In private label today, as we see elsewhere across the snack and bakery industry, clean label is still the current buzz phrase, and consumers continue to seek foods that fall into the larger better-for-you category. Shoppers are also looking for store brands to offer flavor experiences—foods that are different and unique, that think outside of the box.

And compared to national brands, private label has a few distinct advantages: Retailers often have the ability to offer a competitive price point for their own brands, and sometimes display a willingness to venture into more-adventuresome waters in terms of flavors and product formats.


Common themes

“Key trends within both the bakery and snack categories include products that are healthier and better-for-you, as well as clean-label or natural-types of products,” says Ricardo Rodriguez, marketing manager, confectionery & bakery, Ingredion Incorporated, Bridgewater, NJ. This found support in a study the company conducted in July 2017 amongst 1,100 bakery and snack consumers, which found the three top claims driving purchase intent were: “no artificial additives, preservatives or flavors”; “all-natural”; and “high fiber.”

Even foods that can never be completely clean label need to clean things up wherever possible, says Tim Lotesto, director, national key retail accounts, Alpha Baking Co. Inc., Chicago. “The switch to ‘cleaner’ versions of established items isn’t complete, and it’s also pretty established at many national retailers that new items must meet that retailer’s clean label definition.”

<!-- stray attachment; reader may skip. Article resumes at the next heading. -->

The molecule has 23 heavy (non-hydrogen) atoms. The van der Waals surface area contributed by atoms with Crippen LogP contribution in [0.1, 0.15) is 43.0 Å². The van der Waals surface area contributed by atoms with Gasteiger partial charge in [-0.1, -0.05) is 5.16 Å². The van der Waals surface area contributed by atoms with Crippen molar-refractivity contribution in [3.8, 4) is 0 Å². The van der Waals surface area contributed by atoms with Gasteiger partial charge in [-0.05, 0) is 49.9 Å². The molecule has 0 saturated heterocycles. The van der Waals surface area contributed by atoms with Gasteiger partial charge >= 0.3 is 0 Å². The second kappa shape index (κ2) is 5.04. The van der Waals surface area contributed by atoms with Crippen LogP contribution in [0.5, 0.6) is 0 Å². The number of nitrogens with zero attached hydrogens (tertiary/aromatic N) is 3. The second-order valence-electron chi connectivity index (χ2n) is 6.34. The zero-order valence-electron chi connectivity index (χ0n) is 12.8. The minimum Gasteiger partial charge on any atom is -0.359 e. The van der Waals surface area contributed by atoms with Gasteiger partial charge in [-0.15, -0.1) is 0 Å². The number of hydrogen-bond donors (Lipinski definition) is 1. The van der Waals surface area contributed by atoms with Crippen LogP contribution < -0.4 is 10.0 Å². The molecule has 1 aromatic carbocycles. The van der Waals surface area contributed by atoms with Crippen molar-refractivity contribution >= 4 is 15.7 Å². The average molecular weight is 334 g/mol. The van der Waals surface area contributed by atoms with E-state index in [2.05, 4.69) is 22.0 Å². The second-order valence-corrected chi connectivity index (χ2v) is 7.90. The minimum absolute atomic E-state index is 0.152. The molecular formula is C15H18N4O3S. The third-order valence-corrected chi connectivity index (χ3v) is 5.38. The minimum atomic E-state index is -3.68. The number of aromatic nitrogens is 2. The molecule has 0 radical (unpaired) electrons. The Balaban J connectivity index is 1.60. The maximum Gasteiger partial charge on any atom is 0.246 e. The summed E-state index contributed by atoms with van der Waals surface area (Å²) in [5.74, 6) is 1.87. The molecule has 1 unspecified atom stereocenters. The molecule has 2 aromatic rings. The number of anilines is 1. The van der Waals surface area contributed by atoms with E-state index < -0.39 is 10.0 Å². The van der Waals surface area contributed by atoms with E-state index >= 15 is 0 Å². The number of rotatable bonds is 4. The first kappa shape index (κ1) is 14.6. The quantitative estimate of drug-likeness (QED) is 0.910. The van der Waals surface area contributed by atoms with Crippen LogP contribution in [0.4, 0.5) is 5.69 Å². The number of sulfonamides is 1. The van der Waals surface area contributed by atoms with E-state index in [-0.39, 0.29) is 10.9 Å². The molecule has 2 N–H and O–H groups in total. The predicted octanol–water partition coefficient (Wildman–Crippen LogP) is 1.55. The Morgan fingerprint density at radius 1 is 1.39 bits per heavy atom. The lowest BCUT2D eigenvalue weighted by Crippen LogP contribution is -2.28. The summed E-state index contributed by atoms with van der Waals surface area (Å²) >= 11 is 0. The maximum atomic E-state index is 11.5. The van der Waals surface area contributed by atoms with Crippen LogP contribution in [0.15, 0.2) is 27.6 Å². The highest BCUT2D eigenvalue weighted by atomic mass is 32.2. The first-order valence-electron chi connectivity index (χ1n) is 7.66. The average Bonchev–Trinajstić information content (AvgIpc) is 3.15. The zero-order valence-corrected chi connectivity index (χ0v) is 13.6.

Clean label doesn’t always necessarily mean the absence of “bad” ingredients, though.

“We are seeing more interest in better-for-you snacks,” comments Gunther Brinkman, vice president, contract manufacturing, Ideal Snacks Corp., Liberty, NY. “Not just the absence of bad—i.e., reduced fat—but also the presence of good. Veggies, whole grains and protein are showing up in more projects that we’re undertaking for brand owners.”

At the same time, consumers are also interested in treating themselves, especially via on-the-go snacks.

“Consumers said that treating or rewarding themselves was the No. 1 reason for snacking between meals, outside of hunger,” says Jill Tomeny, senior manager, fresh category solutions, Daymon, Stanford, CT. “The key to indulgence is credibility—people want ‘calorie worthy’ rewards that live up to expectations.”

Tomeny adds that almost one-quarter of shoppers say they would buy more ready-to-eat desserts (fresh or frozen) if they were available in individual portions.

“Small servings in multi-packs with flavor variety have snack appeal for both families and catering or party occasions,” explains Tomeny.

Another widespread trend in private label is creating something unique—a snack that stands out from the major brands.

“In the snack category in particular, creating unique and differentiated textures is a trend that continues to grow—whether it’s in a chip that is ‘louder’ in terms of its volume of sound when you bite into it or a cracker that has an airy, hard type of texture that dissolves quickly in your mouth,” says Rodriguez. “Consumers are looking for new and unique types of experiences when they are snacking.”